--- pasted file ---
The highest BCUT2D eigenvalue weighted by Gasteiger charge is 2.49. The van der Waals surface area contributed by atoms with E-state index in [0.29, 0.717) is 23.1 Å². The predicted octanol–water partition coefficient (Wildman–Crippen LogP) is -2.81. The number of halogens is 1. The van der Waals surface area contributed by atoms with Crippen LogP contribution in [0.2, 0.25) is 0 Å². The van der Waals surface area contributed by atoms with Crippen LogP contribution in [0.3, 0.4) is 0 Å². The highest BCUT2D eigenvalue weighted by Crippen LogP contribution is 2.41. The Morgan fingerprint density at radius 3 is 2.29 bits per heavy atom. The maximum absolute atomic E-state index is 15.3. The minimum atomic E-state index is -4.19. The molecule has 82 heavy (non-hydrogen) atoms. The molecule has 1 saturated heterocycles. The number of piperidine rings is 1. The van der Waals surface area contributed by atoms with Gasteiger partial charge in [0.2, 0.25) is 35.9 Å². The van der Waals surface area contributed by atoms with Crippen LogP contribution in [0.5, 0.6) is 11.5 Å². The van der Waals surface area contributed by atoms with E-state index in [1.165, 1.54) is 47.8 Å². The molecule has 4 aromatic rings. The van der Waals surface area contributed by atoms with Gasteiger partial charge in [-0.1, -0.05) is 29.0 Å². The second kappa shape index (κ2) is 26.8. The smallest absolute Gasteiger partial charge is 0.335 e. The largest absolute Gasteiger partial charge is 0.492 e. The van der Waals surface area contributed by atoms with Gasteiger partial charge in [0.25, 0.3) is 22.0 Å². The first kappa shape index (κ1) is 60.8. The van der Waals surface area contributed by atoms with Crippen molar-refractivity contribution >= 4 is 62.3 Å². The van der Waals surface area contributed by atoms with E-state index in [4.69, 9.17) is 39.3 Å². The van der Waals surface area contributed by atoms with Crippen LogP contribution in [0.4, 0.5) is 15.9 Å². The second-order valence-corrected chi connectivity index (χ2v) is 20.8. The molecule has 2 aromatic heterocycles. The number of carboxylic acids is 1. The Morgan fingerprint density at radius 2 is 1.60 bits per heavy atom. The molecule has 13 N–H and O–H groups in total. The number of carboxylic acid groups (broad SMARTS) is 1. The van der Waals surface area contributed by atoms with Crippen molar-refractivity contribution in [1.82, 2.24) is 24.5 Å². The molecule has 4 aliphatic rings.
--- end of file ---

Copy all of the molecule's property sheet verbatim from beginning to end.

The highest BCUT2D eigenvalue weighted by Gasteiger charge is 2.49. The van der Waals surface area contributed by atoms with E-state index in [0.29, 0.717) is 23.1 Å². The predicted octanol–water partition coefficient (Wildman–Crippen LogP) is -2.81. The number of halogens is 1. The van der Waals surface area contributed by atoms with Crippen LogP contribution in [0.2, 0.25) is 0 Å². The van der Waals surface area contributed by atoms with Crippen LogP contribution in [0.3, 0.4) is 0 Å². The highest BCUT2D eigenvalue weighted by Crippen LogP contribution is 2.41. The Morgan fingerprint density at radius 3 is 2.29 bits per heavy atom. The maximum absolute atomic E-state index is 15.3. The minimum atomic E-state index is -4.19. The molecule has 82 heavy (non-hydrogen) atoms. The molecule has 1 saturated heterocycles. The number of piperidine rings is 1. The van der Waals surface area contributed by atoms with Gasteiger partial charge in [0.2, 0.25) is 35.9 Å². The van der Waals surface area contributed by atoms with Crippen LogP contribution in [0.5, 0.6) is 11.5 Å². The van der Waals surface area contributed by atoms with E-state index in [1.165, 1.54) is 47.8 Å². The molecule has 4 aromatic rings. The van der Waals surface area contributed by atoms with Gasteiger partial charge in [-0.1, -0.05) is 29.0 Å². The second kappa shape index (κ2) is 26.8. The smallest absolute Gasteiger partial charge is 0.335 e. The largest absolute Gasteiger partial charge is 0.492 e. The van der Waals surface area contributed by atoms with Gasteiger partial charge in [0.25, 0.3) is 22.0 Å². The first kappa shape index (κ1) is 60.8. The van der Waals surface area contributed by atoms with Crippen molar-refractivity contribution >= 4 is 62.3 Å². The van der Waals surface area contributed by atoms with E-state index in [4.69, 9.17) is 39.3 Å². The van der Waals surface area contributed by atoms with Crippen LogP contribution in [0.4, 0.5) is 15.9 Å². The second-order valence-corrected chi connectivity index (χ2v) is 20.8. The molecule has 2 aromatic heterocycles. The number of carboxylic acids is 1. The Morgan fingerprint density at radius 2 is 1.60 bits per heavy atom. The molecule has 13 N–H and O–H groups in total. The number of carboxylic acid groups (broad SMARTS) is 1. The van der Waals surface area contributed by atoms with Crippen molar-refractivity contribution in [1.82, 2.24) is 24.5 Å². The molecule has 4 aliphatic rings.